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Chest. 2003 Jan;123(1 Suppl):332S-337S.

Lung cancer. Practice organization.

Author information

1
H. Lee Moffitt Cancer Center and Research Institute, 12902 Magnolia Drive, Tampa, FL 33612, USA. alberts@moffitt.usf.edu

Abstract

The management of patients with suspected or known lung cancer is becoming increasingly complex. State-of-the-art care often requires input from many sources, including pulmonology, thoracic surgery, medical oncology, radiation oncology, pathology, and radiology. Valuable contributions to care also come from nursing, social work, psychology, psychiatry, pastoral care, and palliative care, among others. As a result, multidisciplinary input into care is vital. Patients with suspected lung cancer should be expeditiously evaluated and referred for management. Clear and understandable information on the diagnosis, treatment options, and possible outcomes should be provided. Treatment recommendations should be based on locally agreed-on adaptations of clinical practice guidelines. Provisions for ongoing care should be apparent to all concerned.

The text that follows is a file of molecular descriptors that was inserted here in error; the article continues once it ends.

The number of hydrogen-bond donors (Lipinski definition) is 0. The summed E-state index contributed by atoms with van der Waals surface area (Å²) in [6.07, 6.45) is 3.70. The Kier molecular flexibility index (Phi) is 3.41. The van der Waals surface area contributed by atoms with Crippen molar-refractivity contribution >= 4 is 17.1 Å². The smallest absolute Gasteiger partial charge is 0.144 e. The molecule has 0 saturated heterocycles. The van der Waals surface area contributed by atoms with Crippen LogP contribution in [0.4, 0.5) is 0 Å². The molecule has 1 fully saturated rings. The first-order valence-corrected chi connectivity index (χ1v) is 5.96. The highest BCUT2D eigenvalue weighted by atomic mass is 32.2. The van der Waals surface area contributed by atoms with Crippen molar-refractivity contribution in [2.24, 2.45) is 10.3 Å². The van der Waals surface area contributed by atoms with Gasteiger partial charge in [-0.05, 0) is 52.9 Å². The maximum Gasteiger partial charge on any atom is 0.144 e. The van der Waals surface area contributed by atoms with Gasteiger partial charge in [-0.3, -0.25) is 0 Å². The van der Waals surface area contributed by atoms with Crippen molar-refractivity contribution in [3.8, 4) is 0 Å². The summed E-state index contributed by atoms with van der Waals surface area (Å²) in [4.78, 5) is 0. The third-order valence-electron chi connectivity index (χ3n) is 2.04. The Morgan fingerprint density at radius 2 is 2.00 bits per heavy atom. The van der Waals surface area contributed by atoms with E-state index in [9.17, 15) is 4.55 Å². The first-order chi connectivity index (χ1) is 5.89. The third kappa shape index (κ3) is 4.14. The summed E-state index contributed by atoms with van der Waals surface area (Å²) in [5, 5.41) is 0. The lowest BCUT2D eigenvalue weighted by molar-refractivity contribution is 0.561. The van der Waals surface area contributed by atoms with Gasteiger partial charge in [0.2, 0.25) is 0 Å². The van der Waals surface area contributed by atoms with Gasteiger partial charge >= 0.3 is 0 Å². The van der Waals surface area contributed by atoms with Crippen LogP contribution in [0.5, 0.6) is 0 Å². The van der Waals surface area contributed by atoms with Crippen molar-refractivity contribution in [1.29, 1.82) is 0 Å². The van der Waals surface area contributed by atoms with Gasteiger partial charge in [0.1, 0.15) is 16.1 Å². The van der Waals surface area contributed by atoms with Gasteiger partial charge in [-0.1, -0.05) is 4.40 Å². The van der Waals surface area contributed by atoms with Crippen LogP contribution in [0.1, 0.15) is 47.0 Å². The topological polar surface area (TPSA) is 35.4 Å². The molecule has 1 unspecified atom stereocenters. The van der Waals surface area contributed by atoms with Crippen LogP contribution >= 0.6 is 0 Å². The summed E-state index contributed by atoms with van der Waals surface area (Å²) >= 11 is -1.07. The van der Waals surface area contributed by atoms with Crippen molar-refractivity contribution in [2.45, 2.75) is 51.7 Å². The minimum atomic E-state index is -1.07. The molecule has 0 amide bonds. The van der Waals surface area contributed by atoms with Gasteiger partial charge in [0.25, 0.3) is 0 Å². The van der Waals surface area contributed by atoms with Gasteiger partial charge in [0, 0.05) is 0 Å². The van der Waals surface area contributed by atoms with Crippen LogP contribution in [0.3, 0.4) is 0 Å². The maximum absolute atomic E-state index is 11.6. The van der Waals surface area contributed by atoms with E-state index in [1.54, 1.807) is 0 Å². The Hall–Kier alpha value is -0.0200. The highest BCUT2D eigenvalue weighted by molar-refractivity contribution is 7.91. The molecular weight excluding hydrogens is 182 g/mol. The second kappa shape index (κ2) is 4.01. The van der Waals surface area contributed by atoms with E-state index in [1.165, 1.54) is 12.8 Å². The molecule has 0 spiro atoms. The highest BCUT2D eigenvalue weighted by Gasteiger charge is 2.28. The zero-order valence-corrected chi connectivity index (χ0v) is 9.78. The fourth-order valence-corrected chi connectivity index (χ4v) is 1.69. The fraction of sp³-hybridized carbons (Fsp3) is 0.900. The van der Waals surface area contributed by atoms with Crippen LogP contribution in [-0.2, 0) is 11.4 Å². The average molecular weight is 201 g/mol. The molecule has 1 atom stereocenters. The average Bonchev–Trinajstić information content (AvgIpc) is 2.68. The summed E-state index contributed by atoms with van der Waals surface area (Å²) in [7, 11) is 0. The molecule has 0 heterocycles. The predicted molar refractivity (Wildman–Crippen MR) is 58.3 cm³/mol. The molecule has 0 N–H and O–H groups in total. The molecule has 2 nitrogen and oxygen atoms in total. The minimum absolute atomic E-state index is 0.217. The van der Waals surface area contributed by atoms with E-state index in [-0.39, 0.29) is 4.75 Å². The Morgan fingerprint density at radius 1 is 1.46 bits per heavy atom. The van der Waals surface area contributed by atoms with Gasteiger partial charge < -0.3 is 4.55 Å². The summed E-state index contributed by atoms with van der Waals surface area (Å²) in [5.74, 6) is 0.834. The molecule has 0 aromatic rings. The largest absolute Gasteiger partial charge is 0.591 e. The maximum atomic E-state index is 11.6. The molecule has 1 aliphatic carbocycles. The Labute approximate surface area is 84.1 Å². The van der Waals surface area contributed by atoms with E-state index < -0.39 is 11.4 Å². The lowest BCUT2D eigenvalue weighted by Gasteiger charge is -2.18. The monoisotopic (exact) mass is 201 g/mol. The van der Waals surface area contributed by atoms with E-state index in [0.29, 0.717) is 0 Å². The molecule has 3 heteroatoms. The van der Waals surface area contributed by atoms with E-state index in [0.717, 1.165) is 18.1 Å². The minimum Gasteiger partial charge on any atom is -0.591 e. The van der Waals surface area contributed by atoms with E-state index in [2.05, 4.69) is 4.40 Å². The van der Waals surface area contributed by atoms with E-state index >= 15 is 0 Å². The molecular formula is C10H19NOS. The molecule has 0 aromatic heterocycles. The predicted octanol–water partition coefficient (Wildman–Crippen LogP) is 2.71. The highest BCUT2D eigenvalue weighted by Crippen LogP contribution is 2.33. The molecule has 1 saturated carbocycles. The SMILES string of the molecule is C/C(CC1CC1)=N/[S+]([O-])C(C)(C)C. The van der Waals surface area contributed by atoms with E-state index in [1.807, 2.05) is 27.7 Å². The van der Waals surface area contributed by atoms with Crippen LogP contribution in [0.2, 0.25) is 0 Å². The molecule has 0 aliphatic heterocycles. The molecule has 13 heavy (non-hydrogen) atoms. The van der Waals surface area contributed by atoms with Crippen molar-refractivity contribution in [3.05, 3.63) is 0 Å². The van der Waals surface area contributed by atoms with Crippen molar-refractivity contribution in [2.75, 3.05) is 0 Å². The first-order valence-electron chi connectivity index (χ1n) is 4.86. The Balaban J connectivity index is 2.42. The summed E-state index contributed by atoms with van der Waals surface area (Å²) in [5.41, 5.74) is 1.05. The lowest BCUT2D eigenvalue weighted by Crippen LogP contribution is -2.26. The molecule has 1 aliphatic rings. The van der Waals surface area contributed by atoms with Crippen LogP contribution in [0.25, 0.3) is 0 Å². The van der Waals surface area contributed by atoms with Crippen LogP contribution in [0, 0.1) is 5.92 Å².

PMID:
12527588
[Indexed for MEDLINE]

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